There are no more Chaplins. Modern times are now too complex, at once too gross and too subtle, to be counted out in the coin of such comedy. The terms are so different that professional funny men are almost automatically excluded from contention in the realm of relevance. Lenny Bruce, Jean Shepherd and Mort Sahl are among the few who have come close to creating anything comparable to Chaplin or the great W. C. Fields; for their humor, as with their illustrious predecessors, remains only upon great sufferance. However, now the sufferance and the suffering have worn that humor very thin indeed. They killed Lenny, without even having to battle an ACLU defense attorney to do it. Shepherd bounces around, defending himself as an old radio pro. Mort Sahl has become at least serious enough to work for free as an investigator in the office of Jim Garrison, who is surely one of the new heroes--as one of the few men with enough courage and high enough dedication to the pursuit of truth to have continued, as New Orleans District Attorney and against immensely repressive forces, his investigation into the assassination of our President, John F. Kennedy. How do you make jokes about that?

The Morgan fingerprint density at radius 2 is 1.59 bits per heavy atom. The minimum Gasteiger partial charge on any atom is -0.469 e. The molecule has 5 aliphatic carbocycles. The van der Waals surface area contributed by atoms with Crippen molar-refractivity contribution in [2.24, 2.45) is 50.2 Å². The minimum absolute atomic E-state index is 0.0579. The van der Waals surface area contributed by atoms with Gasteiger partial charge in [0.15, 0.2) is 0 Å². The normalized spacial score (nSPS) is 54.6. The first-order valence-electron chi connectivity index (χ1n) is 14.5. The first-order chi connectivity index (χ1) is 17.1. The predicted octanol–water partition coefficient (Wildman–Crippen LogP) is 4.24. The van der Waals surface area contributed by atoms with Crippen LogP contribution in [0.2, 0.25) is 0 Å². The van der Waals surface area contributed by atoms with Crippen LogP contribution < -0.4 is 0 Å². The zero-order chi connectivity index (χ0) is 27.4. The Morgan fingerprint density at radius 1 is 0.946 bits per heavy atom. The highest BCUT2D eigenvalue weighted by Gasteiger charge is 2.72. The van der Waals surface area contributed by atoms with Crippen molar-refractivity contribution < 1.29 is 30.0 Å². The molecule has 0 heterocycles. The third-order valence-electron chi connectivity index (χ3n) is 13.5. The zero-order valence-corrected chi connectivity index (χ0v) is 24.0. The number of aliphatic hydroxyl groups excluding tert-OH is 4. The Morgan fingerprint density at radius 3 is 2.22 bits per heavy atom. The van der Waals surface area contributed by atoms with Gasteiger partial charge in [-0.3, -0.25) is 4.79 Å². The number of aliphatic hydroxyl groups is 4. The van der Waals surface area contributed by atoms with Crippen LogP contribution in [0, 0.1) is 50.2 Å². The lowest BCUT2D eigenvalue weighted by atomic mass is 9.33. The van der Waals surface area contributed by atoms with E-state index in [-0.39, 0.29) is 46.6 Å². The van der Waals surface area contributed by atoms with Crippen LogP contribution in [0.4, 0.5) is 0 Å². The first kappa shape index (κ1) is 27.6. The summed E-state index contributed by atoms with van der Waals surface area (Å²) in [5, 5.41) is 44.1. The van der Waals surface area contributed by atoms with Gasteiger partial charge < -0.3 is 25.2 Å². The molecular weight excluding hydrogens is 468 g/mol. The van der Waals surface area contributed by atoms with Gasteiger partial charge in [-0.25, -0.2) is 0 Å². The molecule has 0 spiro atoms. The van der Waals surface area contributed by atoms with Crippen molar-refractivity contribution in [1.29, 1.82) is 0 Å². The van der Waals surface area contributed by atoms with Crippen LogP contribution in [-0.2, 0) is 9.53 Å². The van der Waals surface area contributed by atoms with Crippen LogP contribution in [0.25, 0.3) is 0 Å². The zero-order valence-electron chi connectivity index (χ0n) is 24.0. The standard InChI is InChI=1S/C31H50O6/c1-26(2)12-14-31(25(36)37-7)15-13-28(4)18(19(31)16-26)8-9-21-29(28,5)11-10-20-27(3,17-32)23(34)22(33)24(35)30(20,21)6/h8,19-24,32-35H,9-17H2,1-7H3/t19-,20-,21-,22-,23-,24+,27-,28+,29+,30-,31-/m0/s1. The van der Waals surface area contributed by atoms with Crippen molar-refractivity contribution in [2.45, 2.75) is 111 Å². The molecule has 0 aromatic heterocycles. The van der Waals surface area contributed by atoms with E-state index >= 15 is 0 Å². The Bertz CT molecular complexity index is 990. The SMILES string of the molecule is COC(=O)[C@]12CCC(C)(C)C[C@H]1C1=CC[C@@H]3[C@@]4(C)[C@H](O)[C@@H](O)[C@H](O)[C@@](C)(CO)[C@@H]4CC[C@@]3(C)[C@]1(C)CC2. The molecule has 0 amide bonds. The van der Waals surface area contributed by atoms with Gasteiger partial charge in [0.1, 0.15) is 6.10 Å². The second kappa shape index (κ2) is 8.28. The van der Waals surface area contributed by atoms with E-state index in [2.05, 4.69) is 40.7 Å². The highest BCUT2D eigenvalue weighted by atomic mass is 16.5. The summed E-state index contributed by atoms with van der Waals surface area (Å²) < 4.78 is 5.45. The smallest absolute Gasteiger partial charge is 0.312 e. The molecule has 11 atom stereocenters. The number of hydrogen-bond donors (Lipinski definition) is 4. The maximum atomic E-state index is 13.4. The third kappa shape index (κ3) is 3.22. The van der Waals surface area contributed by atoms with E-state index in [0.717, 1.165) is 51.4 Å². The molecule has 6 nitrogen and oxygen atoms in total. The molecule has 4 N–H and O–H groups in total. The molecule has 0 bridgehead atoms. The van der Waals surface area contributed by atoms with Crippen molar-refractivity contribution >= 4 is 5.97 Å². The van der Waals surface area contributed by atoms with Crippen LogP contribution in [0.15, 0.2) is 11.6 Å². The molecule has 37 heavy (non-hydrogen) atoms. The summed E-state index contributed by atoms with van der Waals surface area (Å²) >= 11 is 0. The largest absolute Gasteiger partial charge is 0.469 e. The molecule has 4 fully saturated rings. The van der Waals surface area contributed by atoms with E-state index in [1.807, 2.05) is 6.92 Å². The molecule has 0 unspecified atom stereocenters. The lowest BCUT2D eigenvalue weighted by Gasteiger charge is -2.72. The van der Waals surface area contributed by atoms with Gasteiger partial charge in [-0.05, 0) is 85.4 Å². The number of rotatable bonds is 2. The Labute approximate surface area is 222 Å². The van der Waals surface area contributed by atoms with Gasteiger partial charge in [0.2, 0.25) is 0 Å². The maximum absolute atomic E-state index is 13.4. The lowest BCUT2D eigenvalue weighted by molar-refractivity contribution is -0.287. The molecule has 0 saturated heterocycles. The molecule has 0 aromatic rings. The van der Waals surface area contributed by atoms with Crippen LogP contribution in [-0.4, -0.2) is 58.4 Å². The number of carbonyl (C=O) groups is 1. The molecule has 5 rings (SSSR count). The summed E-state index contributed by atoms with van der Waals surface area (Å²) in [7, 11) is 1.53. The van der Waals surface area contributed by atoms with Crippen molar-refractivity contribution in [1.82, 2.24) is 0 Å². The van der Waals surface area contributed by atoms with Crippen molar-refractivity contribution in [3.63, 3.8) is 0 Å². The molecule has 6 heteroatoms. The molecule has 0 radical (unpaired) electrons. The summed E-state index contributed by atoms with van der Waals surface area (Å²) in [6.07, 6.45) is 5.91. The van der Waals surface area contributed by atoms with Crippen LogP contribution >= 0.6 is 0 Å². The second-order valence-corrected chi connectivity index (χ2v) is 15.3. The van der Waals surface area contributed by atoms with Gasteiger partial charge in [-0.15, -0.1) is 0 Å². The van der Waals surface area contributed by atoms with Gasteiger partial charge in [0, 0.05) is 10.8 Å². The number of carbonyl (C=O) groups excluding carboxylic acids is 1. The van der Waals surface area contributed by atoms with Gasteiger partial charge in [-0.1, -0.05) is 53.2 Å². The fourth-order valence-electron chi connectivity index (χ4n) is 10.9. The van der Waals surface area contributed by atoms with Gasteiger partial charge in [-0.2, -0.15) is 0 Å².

This, of course, nowhere indicates that comedy is dead. As Lenny Bruce and Mort Sahl used to, in their own different styles, Jean Shepherd also struck those chords of deep cosmic wit and funny wonder over WOR A-M and F-M in New York, the Big Apple. Shepherd's is a fine madness, redolent with art and style and steered by a sense of humor such as may be the first or may be the last line of defense against realities in a world, it seems to many, gone truly insane.